Finding the participants for this roundtable was exciting. It gave me the chance to speak to people I respect and admire as well as meet some amazing new ones. Their reflections vary, but are equally provocative — and despite differences of opinion and experience, there’s no denying an overwhelming consensus that many mosques are disconnected from their communities.
But before we get too far into the discussion questions, I’ve asked each participant to give us a brief description of who they are by way of introduction. Please join me in welcoming:
Ify: Washington D.C. A Muslim convert and registered nurse.
Randy Nasson: San Francisco. Husband, Father, Son, and Brother. I don’t know half of you half as well as I should like. And I like less than half of you half as well as you deserve.
Maryam: Canada. An editor who wishes there was more time to write.
Javed, aka HijabMan: Southwest Virginia. I focus on believing in God, doing good, and cloth diapering.
Omar: Calgary. A Muslim professional with sarcasm to spare.
Sajida: New York City. Graduate Student. Field work nomad.
Furakh: US East Coast. Wandering student, hoping to land my feet somewhere.
Ida: Ottawa. Doctoral candidate, youth worker and humanitarian.
Khaiam: Toronto. Studying to be a Muslim Chaplain after years of feeling like an outsider in his own religion. Gave up Islam, but Islam didn’t give up on me.
When was the last time you went to a mosque? Were/are you involved in Muslim community events?
Ify: My last visit to a mosque was about two weeks ago for a Friday evening lecture by a visiting speaker. I used to be active in my local mosque and attended regularly for prayers and activities. Now, I only go for specific events or programs. I’m involved in other programs within the Muslim community that take place outside of the mosque environment.
Randy: The last time I was at a mosque was for Eid ul Fitr in 2012. However, I used to be extensively involved in Muslim community events. I worked at Zaytuna Institute for 2 years from 2004-2006 in a fundraising/development role, and was immersed in the Bay Area Muslim community and exposed to many other communities around the United States.
After leaving Zaytuna, I was involved with a social group in San Francisco called SF Muslims, which facilitated parties, volunteering, and other community events. Prior to the birth of our son, my wife and I attended the annual AMILA retreat, a weekend of reflection and focus at the start of Ramadan. Until very recently, we were both involved with a weekly halaqah that began seven or eight years ago. Over time, our meetings became more infrequent due to changes in family life, member relocation, and professional demands.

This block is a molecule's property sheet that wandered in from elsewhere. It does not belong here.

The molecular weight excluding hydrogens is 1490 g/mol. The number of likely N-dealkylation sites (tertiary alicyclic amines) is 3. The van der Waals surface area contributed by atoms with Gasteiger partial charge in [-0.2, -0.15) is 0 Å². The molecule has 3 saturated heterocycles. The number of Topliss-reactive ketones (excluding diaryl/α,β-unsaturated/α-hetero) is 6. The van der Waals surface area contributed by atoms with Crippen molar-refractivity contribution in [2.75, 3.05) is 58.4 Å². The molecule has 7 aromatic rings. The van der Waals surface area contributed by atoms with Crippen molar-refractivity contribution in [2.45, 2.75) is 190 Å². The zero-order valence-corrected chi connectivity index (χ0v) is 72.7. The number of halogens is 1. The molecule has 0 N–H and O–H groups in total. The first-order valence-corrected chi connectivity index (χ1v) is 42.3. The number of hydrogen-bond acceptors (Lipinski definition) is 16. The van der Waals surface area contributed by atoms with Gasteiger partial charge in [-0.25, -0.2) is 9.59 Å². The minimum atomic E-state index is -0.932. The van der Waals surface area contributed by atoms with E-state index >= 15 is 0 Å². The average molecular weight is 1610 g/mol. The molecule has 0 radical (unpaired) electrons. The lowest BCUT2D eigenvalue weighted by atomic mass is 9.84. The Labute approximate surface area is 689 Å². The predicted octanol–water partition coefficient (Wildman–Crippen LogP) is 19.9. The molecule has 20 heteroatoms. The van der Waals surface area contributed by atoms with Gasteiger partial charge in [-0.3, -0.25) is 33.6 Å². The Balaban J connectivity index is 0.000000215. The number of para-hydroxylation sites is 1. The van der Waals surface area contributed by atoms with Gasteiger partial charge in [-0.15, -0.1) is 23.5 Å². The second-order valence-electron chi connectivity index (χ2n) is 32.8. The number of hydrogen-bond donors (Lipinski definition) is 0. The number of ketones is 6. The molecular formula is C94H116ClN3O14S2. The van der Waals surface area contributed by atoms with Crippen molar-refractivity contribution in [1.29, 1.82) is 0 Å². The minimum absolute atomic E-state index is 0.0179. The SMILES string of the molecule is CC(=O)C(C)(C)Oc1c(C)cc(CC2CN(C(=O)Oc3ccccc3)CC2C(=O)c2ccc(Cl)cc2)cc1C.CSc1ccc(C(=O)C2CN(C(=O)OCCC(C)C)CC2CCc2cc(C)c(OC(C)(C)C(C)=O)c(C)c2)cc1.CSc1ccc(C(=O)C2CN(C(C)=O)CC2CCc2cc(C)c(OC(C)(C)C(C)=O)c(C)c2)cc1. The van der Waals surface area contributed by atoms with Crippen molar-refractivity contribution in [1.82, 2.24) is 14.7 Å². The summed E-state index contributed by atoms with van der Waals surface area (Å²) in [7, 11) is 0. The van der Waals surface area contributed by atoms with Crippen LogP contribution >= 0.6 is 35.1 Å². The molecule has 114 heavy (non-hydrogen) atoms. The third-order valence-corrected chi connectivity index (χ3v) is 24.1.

Maryam: The last time I went to an actual mosque was probably about a month ago, just because it was the most convenient place to pray near where I was. I normally go to a university nearby for juma, which used to be great (the space is decent, and the khutbas were often really good), but the khutbas have gone downhill over the past year, and I’ve felt generally uninspired about going lately. The only thing that (sometimes) keeps me going there is to meet up with friends for lunch afterwards.
I also used to go fairly often to a Sufi centre, which is lovely in so many ways, but there’s been too much sexism (among other problems) expressed in some of the talks lately, and I’m unfortunately needing to take a long break from that at the moment.
Javed: A few months ago for a free food thing in the mosque basement. I’m generally not involved. At one point I helped start an alternative prayer space in my house, but I lost interest.
Omar: I went to the mosque this past weekend. I am involved in Muslim community events that are usually not related to mosques.
Sajida: A couple of weeks ago. I was really involved in various communities while researching in Toronto. I went to Jummah either at the University of Toronto, El-Tawhid Jummah Circle, or the Noor Cultural Centre. In terms of events, I went to classes held by the Muslim Chaplain (Amjad Tarsin) at the University of Toronto and MSA dinners.
Furakh: The last time I went to a mosque was in my parents’ town. I had gone for jummah, but I ended up simply praying dhuhr by myself since I didn’t feel comfortable with the set up for congregational prayer there.
As for being involved in Muslim community events — I finished my undergraduate this past December, and while I at university, I had an on-and-off relationship with the Muslim Students’ Association. I started to get involved with organizing events in the MSA, but that tapered off after a semester or two. The attitude of the group just didn’t end up being one that suited me — the checks and hoops to pass through to maintain the MSA’s image and reputation weren’t things I felt I wanted to devote my time to. My personal policy ended up being that I would help out if someone asked me to do a particular task — those tasks usually involved quick posters or taking photographs — but nothing more than that.
Ida: Last time I went to the mosque was this winter break when I was in the Middle East.
I am very involved in youth work in the Muslim community here in Ottawa — I coordinate a halaqa for university students, am working on a city-wide youth committee, and help organize a winter youth camp during the reading week weekend. I attend Muslim socials on occasion.
Khaiam: Can’t remember the last time I went to a “mosque” event in a religious context.
Read more in this series:
Unmosqued: A Roundtable Discussion
Why are Muslims Leaving?
Making the Mosque Relevant Again